VANCOUVER — Understanding the footsteps he follows in, and knowing the direction the team wants to head, made being named the Vancouver Whitecaps captain for the club's first Major League Soccer season all that more special for defender Jay DeMerit.

"I understand the rich history, the captains before that have done this club a great service," DeMerit said Wednesday, prior to the team practising on a cold, wet afternoon. "I hope to continue that and really look forward to that.

"It's a very proud moment. It's something that is just the beginning for myself and the club."

DeMerit, a Green Bay, Wis., native, has played in the English Premier League and on the U.S. national team. He was Vancouver's first MLS signing.

Even then coach Teitur Thordarson believed the centre back had the combination of skill on the pitch and off-field charisma to be captain.

"Jay is an excellent leader," said Thordarson. "That is the first and most important quality.

"I like to have the captains (play) centre back. They see the game in front of them. They can help the players in front of them."

DeMerit wore the captain's armband while playing for Watford FC of the English League Championship. He was taught lessons there that can be applied in Vancouver.

"That role was a big learning experience," he said. "How to lead on the field, how to become a person that other players can come to."

He also came to understand the role of captain didn't end when he walked off the pitch.

Following the 2008-09 season, DeMerit received the Community Ambassador award in recognition of his charity and community work with Watford.

Now DeMerit will be playing in a city where the captains of the NHL Vancouver Canucks and the CFL B.C. Lions are expected to be visible in community charity work.

"For me that's all part of the role," said the likable DeMerit. "It's not just being active around your team and your teammates. It's about being active in the community.

"It's about representing the club and growing the club."

The Whitecaps also named midfielder Terry Dunfield, a Vancouver native, and John Thorrington, who was born in Johannesburg, South Africa, as the MLS expansion team's alternate captains.

During warmups DeMerit and Dunfield chatted and laughed.

Dunfield said DeMerit has established himself as a central figure with the Whitecaps in just the few weeks the players have been together.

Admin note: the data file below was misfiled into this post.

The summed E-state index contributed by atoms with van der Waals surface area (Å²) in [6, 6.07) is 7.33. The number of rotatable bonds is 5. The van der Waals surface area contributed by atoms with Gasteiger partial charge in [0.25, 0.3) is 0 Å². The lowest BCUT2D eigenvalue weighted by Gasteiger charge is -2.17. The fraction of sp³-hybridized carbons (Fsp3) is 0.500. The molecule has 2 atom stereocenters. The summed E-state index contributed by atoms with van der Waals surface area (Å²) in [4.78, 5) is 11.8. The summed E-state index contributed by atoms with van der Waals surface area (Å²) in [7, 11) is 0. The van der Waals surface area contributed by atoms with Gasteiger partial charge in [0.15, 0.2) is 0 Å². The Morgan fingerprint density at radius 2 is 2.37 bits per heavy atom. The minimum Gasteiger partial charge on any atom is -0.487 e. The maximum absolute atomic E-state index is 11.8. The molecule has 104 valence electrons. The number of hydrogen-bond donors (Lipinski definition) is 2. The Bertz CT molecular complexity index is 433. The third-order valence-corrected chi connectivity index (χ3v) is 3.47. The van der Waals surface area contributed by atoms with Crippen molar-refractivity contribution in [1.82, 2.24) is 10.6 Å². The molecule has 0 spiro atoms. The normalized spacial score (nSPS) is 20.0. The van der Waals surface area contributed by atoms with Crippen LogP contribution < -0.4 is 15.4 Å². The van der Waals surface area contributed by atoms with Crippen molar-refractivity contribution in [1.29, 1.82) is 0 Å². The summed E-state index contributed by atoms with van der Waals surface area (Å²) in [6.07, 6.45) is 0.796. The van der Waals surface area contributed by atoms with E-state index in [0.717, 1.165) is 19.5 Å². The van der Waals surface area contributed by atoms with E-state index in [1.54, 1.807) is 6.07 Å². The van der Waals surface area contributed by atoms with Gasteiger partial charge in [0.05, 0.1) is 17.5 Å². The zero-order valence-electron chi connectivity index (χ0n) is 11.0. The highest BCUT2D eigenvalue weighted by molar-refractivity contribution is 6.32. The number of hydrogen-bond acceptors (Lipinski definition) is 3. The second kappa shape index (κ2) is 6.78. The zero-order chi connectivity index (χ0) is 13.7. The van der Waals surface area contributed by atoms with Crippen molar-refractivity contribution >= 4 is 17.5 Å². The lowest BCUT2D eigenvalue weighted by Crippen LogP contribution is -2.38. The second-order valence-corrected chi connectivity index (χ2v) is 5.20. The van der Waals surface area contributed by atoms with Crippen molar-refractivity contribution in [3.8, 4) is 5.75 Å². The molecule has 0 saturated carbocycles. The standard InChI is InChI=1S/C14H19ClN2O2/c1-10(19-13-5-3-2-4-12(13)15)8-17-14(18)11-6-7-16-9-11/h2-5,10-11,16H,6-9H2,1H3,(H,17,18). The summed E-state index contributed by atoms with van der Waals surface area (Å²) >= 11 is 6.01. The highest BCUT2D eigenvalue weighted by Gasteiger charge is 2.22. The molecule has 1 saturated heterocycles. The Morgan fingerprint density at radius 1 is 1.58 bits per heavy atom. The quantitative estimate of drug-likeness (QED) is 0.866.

"Jay has shown he's both a leader on and off the field," said Dunfield. "His attitude is infectious.

"He's someone we are all going to follow into battle."

The Whitecaps play their first MLS game against Canadian rival Toronto FC on March 19.

The Whitecaps have been around as a team since 1974. They won the 1979 North American Soccer League title and have won championships in the Canadian Soccer League, and the United Soccer Leagues First Division.

DeMerit becomes the team's 20th captain.

Playing in their first MLS season could mean some difficult stretches as players adapt to the new league, and it's during those times the team will need a unifying force.

"You have to be careful and not try to do everything on your own," said the 30-year-old DeMerit. "In these types of situation it's always about a collective effort, especially when you come into a team like this where there's all sorts of new guys, a new coaching staff.

"What we've shown all ready is everyone seems to be on the same page and has an attitude to work for each others."

Determination and persistence have been the cornerstone of the five-foot-11 DeMerit's career.

He played college soccer at the University of Illinois at Chicago.

Undrafted out of university, DeMerit worked as a bouncer to raise money to travel to England. He started with a team in the ninth tier of English soccer and worked his way up to Watford.

DeMerit has 23 caps with the U.S. national team. He started all four matches for his country during last summer's World Cup in South Africa.

Asked what kind of captain he would model himself after, DeMerit pointed to former NFL quarterback Brett Favre.

"Guys that play with that type of character," he said. "They look like they are having fun, they lead by example.

"They don't seem to be a dictator. They are one of the guys. That's the type of attitude I try to bring to a team."